Cameron Silver is the Founder and Co-Owner of Decades vintage store in Los Angeles. Cameron has won many awards such as “Retailer of the Year” and “Fashion for Life. Since opening in 1997, Decades is renowned for being a leader in the vintage arena and its red carpet dressing of celebrities such as Nicole Kidman, Jennifer Lopez and Renee Zellweger. With his debonair style, Cameron, himself, is frequently photographed on the red carpet.
What did you do before your were a vintage expert and purveyor?
I sang Weimar Cabaret sounds from the 20s and 30s in a show I created called “Berlin to Babylon.”
Were does your passion from vintage come from?
I love history and I love clothes – a match made in heaven.
You are a pioneer in the vintage world. How has the business changed since Decades opened?
The period when something becomes vintage is rapidly changing. It used to be 30 years, then 20 years, then 15 years, but in the 21st century, the fashion business changes so fast that iconic designers are often retired or fired and even their most recent work is collectible. Others switch houses, so previous employment and the creations during a past tenure become revered. Certainly with the tragic suicide of Alexander McQueen, his entire oeuvre became so desired and valuable although most designs are from the last decade.
How did your collaboration with Miriam Haskell this fall come about? Will it continue next season?
I love costume jewelry and Miriam Haskell is the only surviving American luxury costume jewelry brand that still makes the pieces by hand in America, the same way Miriam did nearly 100 years ago. When I met the owners of Haskell and went through their archives, it just clicked. We used the brand’s historic DNA in a fresh and relevant way and the response was uniformly positive. We are currently in discussions to continue the capsule collections.
Do you have other collaborations in the works?
Our shoe collection with Modern Vintage comes out in March!
What are your top 3 favorite vintage discoveries for the store? For your own wardrobe?
For myself it is quite easy: The men’s collection from the historic Ebony Fashion Fair collection. I bought all the Vivienne Westwood, Brioni, Mugler, Missoni, beyond. For the store, two answers: a collection of Christian Dior and Jean Desses Haute Couture from the 50s that was previously owned by the wife of a Wells Fargo executive, and buying a Yves Saint Laurent African collection dress from the original owner.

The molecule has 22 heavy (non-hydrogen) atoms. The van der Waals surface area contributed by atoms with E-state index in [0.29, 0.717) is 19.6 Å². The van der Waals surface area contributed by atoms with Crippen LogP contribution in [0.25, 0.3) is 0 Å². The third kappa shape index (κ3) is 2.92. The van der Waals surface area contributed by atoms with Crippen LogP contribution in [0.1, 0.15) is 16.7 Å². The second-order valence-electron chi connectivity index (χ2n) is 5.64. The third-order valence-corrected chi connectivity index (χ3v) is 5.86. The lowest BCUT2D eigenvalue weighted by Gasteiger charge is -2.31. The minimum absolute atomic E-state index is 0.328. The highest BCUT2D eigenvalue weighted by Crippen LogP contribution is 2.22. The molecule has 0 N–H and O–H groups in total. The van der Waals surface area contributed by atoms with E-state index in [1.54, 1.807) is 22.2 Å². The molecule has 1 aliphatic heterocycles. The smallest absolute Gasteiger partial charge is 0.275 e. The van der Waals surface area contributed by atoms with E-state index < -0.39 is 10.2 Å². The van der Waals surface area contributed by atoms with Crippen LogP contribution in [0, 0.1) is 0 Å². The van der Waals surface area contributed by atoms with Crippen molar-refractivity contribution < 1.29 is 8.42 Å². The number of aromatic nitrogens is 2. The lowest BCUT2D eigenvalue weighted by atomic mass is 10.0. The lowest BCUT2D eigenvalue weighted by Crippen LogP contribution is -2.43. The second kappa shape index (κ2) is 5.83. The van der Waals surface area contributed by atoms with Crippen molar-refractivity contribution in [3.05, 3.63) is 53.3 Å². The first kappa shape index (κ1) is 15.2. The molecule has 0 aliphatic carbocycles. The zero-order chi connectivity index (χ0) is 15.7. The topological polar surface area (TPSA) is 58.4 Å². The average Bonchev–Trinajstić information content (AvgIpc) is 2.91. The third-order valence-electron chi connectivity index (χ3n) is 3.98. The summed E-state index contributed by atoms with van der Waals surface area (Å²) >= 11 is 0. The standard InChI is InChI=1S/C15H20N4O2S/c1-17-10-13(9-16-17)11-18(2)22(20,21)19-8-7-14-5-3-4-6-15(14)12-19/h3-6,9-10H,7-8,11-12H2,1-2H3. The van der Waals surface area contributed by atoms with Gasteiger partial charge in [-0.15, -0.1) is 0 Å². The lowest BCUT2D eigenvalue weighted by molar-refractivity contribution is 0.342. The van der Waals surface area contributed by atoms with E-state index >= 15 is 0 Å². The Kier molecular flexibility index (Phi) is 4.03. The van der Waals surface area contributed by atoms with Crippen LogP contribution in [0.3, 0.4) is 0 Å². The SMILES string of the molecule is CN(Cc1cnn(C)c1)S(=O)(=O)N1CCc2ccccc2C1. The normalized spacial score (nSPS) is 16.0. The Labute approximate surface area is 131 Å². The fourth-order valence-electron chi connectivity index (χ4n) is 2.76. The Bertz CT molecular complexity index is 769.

You have great style. Where do you shop for yourself?
Ah thanks, I buy from friends so I have pieces ranging from ethnic inspired Haider Ackermann’s single men’s collection, to pieces custom made for me by emerging designers like Jakarta’s Andrea Sutisno, plus I do some damage at Barneys and I live for INA in NYC.
With the awards season coming up, are there any trends you anticipate? Any special gowns in the store you hope to see on the red carpet?
Everything is special at Decades, but I am really excited about a few 30s bias cut gowns we just received, and I would love to see someone do some high-Parisian Haute Couture 80s Lacroix!
Who are the most sought after designers? Do you get a lot of customers who are in the hunt for something special – for example, a Birkin in a certain color or an Alaia dress?
Alaia, Halston, and Yves Saint Laurent pay the rent. As for special pieces, who doesn’t pine for a fab Birkin? But a lot of our clients are getting much more exited for more unusual and out of production Hermès bags like those in our Lyn Revson collection..
What about men’s vintage? Do you ever carry it? Do you shop for it for your own closet?
We do very little men’s vintage — and anything vintage and designer that fits me goes in my closet!
What are the particular items that you always know will sell immediately? Chanel jackets, Birkin bags?
Birkins, Chanel, costume jewelry, and jersey gowns in amazing colors.
What are the most sought after labels in vintage fashion?
There is a major Jean-Paul Gaultier moment brewing!
Do customers usually seek vintage pieces from designers that are popular now?
Yes and no. If a brand is having a renaissance certain fashion followers want to seek out the original designs; however, fashion dictators want to discover a “lost” brand before some conglomerate buys the old house and revamps it.